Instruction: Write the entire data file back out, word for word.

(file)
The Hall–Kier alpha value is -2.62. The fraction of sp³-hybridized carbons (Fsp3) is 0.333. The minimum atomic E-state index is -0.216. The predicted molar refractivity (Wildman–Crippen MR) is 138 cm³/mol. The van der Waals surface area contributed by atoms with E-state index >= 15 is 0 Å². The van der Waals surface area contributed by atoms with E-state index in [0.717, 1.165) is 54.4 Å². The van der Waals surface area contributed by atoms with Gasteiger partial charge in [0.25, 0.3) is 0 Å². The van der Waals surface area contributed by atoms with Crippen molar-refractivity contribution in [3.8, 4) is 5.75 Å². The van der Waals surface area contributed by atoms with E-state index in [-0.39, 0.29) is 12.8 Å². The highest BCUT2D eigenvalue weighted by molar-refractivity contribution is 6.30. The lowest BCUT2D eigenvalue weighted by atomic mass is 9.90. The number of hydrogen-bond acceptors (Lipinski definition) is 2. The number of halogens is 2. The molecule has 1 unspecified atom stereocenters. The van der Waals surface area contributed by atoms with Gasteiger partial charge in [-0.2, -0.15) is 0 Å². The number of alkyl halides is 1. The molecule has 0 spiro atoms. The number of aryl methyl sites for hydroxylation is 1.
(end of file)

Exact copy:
The Hall–Kier alpha value is -2.62. The fraction of sp³-hybridized carbons (Fsp3) is 0.333. The minimum atomic E-state index is -0.216. The predicted molar refractivity (Wildman–Crippen MR) is 138 cm³/mol. The van der Waals surface area contributed by atoms with E-state index >= 15 is 0 Å². The van der Waals surface area contributed by atoms with E-state index in [0.717, 1.165) is 54.4 Å². The van der Waals surface area contributed by atoms with Gasteiger partial charge in [0.25, 0.3) is 0 Å². The van der Waals surface area contributed by atoms with Crippen molar-refractivity contribution in [3.8, 4) is 5.75 Å². The van der Waals surface area contributed by atoms with E-state index in [-0.39, 0.29) is 12.8 Å². The highest BCUT2D eigenvalue weighted by molar-refractivity contribution is 6.30. The lowest BCUT2D eigenvalue weighted by atomic mass is 9.90. The number of hydrogen-bond acceptors (Lipinski definition) is 2. The number of halogens is 2. The molecule has 1 unspecified atom stereocenters. The van der Waals surface area contributed by atoms with Gasteiger partial charge in [-0.2, -0.15) is 0 Å². The number of alkyl halides is 1. The molecule has 0 spiro atoms. The number of aryl methyl sites for hydroxylation is 1.